Like much of the eastern U.S., Europe has been stubbornly cold this March. In spring’s absence, arctic air and heavy snowfall more typical of January have kept temperatures some 3 to 4°C below normal across the continent.

The Met Office reports this has been the UK’s coldest March since 1962, with an average temperature 3°C (5.4°F) below normal. Through March 26, the mean national temperature was 2.5°C, making it the 4th coldest March since records began in 1910.

Last weekend, a severe snowstorm buried parts of central England and Northern Ireland with up to a foot of snow. The storm brought whiteout conditions to some areas and caused thousands of newborn lambs to perish in the cold. Locations in Cambridgeshire and Suffolk measured 7 to 9 inches of snow on the ground as of March 24, which is exceptionally rare for so late in March.

In Germany, the cold has been especially relentless. A new press release from the German weather service (DWD) reports that this month was the second coldest March in 50 years, behind only 1987. It’s the opposite extreme of last year, when March 2012 was the country’s third warmest on record.

Nationally, the average March 2013 temperature in Germany was a remarkable 4.1°C (7.4°F) below the 1981-2010 normal (6th coldest since records began in 1881). While far from an all-time record, this year was notable for its persistent cold and heavy snowfall so late in the month.

Berlin, for example, has had continual snow cover since March 10 – recently peaking at 7.9 inches. The DWD said that such abundant snow cover in the final 10 days of March has not been measured in the German capital since 1892. The average March temperature in the German capital was only 31°F, some 8 degrees F below normal.

In the Potsdam district southwest of Berlin, temperatures held below freezing for 15 consecutive days. And on March 24 the overnight low of -18.9°C (-2°F) set a record for all-time coldest temperature ever recorded in the state of Brandenburg during the final ten days of March.

Cold in central and eastern Europe

The March cold snap has been equally persistent elsewhere on the continent. Two other records worth mentioning:

Record winter snowfall in Moscow: The Russian capital has seen historic snowfall this winter. Wunderground reports nearly 118” had fallen through the end of February alone, which is 180 percent of normal. After more heavy snows this month, winter 2012-13 will likely become Moscow’s snowiest on record.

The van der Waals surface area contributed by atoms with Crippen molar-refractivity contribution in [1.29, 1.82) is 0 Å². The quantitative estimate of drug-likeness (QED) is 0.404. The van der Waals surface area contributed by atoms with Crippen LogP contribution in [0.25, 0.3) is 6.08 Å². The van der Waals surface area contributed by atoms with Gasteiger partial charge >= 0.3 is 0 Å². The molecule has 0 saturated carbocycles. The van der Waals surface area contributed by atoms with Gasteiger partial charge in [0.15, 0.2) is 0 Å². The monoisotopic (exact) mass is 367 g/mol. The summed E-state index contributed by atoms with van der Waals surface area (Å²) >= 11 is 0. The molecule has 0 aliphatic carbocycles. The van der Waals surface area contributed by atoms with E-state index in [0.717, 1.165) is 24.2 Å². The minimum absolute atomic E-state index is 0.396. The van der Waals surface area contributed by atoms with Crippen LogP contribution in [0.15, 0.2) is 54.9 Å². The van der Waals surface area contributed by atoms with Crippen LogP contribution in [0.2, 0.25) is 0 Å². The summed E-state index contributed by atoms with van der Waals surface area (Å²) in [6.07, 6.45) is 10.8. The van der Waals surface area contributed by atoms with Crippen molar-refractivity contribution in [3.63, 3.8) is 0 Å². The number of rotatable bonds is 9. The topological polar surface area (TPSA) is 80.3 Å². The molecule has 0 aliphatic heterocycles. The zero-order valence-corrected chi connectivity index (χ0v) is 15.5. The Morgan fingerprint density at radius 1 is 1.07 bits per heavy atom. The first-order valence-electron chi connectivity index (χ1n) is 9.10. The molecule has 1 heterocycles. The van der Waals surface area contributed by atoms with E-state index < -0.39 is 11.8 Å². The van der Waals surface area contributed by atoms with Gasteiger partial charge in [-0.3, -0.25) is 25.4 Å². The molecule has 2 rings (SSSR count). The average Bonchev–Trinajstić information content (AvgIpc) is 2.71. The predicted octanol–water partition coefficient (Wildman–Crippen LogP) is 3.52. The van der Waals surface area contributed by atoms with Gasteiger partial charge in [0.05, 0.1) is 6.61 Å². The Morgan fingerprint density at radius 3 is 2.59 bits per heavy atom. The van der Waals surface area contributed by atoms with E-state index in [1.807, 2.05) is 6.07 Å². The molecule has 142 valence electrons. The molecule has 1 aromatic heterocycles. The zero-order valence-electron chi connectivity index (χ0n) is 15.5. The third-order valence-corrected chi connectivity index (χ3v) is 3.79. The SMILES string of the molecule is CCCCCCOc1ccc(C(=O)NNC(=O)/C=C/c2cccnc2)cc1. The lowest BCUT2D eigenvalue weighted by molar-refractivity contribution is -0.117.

Subfreezing high temperature records in Austria: Days with high temperatures below freezing are “extremely rare” after March 20 in Austria’s major cities, writes the Austrian Meteorological Service. Earlier this week, however, several locations broke records for the latest date with a subfreezing maximum temperature. In Vienna, the high was only -1.7°C (28°F) on March 25. Previously, the latest date of a subfreezing high temperature in the Austrian capital was March 23, 1958 when the maximum was -1.2°C (29°F).

What’s driving the cold?

Responsible for the unusual weather is the same jet stream pattern bringing unseasonably cold air to the eastern United States. The sharply negative North Atlantic Oscillation (NAO) index has weakened the normal pressure gradient over the North Atlantic, instead allowing a stubborn area of high pressure to remain locked over Scandinavia. Clockwise rotation around that high has sent freezing northeasterly winds into Germany and as far west as the UK and Ireland.

While the cold will inevitably lose its grip as the spring sun gains strength, April will start cooler than normal across much of Europe. Models currently suggest high pressure over Scandinavia will stay put for another week, but may retreat far enough north to pull in milder air from the Atlantic. This will help temperatures moderate but also raises the chance of wet, unsettled weather in the UK and Germany.

For now, the wintry pattern will finish out the month, as cold easterly winds and overnight frost are forecast for the UK this Easter weekend.